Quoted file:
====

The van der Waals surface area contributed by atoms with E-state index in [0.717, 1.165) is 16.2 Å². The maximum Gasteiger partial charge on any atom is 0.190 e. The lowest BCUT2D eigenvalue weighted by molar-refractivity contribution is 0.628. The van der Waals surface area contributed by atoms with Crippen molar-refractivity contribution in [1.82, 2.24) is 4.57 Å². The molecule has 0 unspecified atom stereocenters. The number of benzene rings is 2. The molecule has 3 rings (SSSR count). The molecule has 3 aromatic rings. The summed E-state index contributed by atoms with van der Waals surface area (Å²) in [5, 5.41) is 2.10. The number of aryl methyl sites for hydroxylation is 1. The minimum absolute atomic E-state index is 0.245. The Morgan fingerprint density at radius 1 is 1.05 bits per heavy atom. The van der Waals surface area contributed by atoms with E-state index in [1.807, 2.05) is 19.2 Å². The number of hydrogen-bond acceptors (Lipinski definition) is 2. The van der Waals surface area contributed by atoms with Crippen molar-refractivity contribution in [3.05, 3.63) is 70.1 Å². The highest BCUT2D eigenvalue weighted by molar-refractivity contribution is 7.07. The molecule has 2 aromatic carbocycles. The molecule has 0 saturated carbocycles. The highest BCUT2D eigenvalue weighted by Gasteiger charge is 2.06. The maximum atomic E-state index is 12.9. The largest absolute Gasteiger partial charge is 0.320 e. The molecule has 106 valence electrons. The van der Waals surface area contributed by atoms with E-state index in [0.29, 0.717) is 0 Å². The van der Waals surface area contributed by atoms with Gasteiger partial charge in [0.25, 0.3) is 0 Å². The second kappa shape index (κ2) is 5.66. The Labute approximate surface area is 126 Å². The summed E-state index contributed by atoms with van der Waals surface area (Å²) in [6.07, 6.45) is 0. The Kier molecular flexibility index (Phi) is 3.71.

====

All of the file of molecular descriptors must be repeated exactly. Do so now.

The van der Waals surface area contributed by atoms with E-state index in [0.717, 1.165) is 16.2 Å². The maximum Gasteiger partial charge on any atom is 0.190 e. The lowest BCUT2D eigenvalue weighted by molar-refractivity contribution is 0.628. The van der Waals surface area contributed by atoms with Crippen molar-refractivity contribution in [1.82, 2.24) is 4.57 Å². The molecule has 0 unspecified atom stereocenters. The number of benzene rings is 2. The molecule has 3 rings (SSSR count). The molecule has 3 aromatic rings. The summed E-state index contributed by atoms with van der Waals surface area (Å²) in [5, 5.41) is 2.10. The number of aryl methyl sites for hydroxylation is 1. The minimum absolute atomic E-state index is 0.245. The Morgan fingerprint density at radius 1 is 1.05 bits per heavy atom. The van der Waals surface area contributed by atoms with E-state index in [1.807, 2.05) is 19.2 Å². The number of hydrogen-bond acceptors (Lipinski definition) is 2. The van der Waals surface area contributed by atoms with Crippen molar-refractivity contribution in [3.05, 3.63) is 70.1 Å². The highest BCUT2D eigenvalue weighted by molar-refractivity contribution is 7.07. The molecule has 2 aromatic carbocycles. The molecule has 0 saturated carbocycles. The highest BCUT2D eigenvalue weighted by Gasteiger charge is 2.06. The maximum atomic E-state index is 12.9. The largest absolute Gasteiger partial charge is 0.320 e. The molecule has 106 valence electrons. The van der Waals surface area contributed by atoms with E-state index in [0.29, 0.717) is 0 Å². The van der Waals surface area contributed by atoms with Gasteiger partial charge in [0.25, 0.3) is 0 Å². The second kappa shape index (κ2) is 5.66. The Labute approximate surface area is 126 Å². The summed E-state index contributed by atoms with van der Waals surface area (Å²) in [6.07, 6.45) is 0. The Kier molecular flexibility index (Phi) is 3.71.